Q18. What are examples of the loans that qualify under the student loan repayment program?
A18. Loans made or insured under the Higher Education Act of 1965 include the following:
Federal Family Education Loans (FFEL)
William D. Ford Direct Loan Program (Direct Loans)
Federal Perkins Loan Program
Loans made or insured under the Public Health Service Act include the following:
Q19. Are loans that were purchased or sold by the original holder eligible for payment?
A19. Loans purchased or sold by the original holder are eligible for payment, assuming the other conditions of the regulations are met.
Q20. Who may approve a student loan payment?
A20. Under 5 CFR 537.103, each agency must establish a plan that designates the officials who are authorized to review and approve offers of student loan repayment benefits. Agencies should use approval delegations similar to those used for other recruitment and retention incentives.
Q21. May an agency tailor its student loan repayment plan to include candidates with specific skills or in a certain job occupation?
A21. Agencies may tailor their student loan repayment plan as they see fit in order to facilitate the recruitment and retention of highly qualified personnel.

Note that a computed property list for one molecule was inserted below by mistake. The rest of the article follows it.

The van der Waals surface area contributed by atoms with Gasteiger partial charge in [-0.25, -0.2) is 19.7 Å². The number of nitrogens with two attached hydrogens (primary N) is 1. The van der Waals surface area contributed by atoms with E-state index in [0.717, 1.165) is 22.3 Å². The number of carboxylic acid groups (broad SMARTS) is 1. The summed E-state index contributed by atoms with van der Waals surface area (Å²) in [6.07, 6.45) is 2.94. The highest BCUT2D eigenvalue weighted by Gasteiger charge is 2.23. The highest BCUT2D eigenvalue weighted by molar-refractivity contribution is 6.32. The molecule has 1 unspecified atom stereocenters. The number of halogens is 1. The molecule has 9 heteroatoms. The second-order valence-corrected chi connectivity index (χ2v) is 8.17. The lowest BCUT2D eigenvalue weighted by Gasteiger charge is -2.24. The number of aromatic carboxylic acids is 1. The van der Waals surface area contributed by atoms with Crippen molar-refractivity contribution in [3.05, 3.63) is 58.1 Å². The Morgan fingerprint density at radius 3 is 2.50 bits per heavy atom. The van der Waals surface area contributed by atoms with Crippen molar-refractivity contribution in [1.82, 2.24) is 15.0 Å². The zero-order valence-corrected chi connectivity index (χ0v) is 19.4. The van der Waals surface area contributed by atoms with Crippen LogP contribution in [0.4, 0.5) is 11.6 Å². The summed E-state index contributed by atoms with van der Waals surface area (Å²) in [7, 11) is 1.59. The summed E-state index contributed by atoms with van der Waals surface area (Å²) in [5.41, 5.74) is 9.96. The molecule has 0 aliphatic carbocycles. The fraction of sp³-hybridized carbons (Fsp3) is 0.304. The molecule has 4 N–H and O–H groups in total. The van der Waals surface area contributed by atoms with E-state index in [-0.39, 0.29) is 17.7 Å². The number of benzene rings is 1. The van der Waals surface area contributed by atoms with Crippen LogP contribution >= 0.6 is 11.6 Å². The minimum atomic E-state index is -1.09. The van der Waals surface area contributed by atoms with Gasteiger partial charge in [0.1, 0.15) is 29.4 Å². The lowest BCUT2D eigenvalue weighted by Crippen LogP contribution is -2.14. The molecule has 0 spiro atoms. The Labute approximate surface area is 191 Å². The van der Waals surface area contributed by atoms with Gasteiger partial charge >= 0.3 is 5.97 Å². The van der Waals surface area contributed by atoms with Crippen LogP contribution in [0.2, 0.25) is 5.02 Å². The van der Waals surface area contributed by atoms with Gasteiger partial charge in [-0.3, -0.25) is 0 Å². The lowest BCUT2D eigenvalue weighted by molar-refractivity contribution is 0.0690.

Procedures for Making Payments
Q22. Is an agency required to make loan payments in one lump sum?
A22. Agencies are not required to make loan payments in one lump sum. In fact, making a loan payment in one lump sum to the loan holder on behalf of the employee accelerates the employee’s tax liability and may increase the resulting tax burden. (See Questions and Answers on Tax Liability.)
Q23. Are agencies responsible for any late fees assessed by the loan holder if the agency student loan payment is not received on time?
A23. Agencies are not responsible for late fees assessed by the holder of a candidate’s or employee’s student loan. Agencies should state this in their agency plans and/or in the service agreements with employees. Agencies should, to the extent possible, ensure that the timing of their payment to the loan holder coincides with the date the loan payment is due.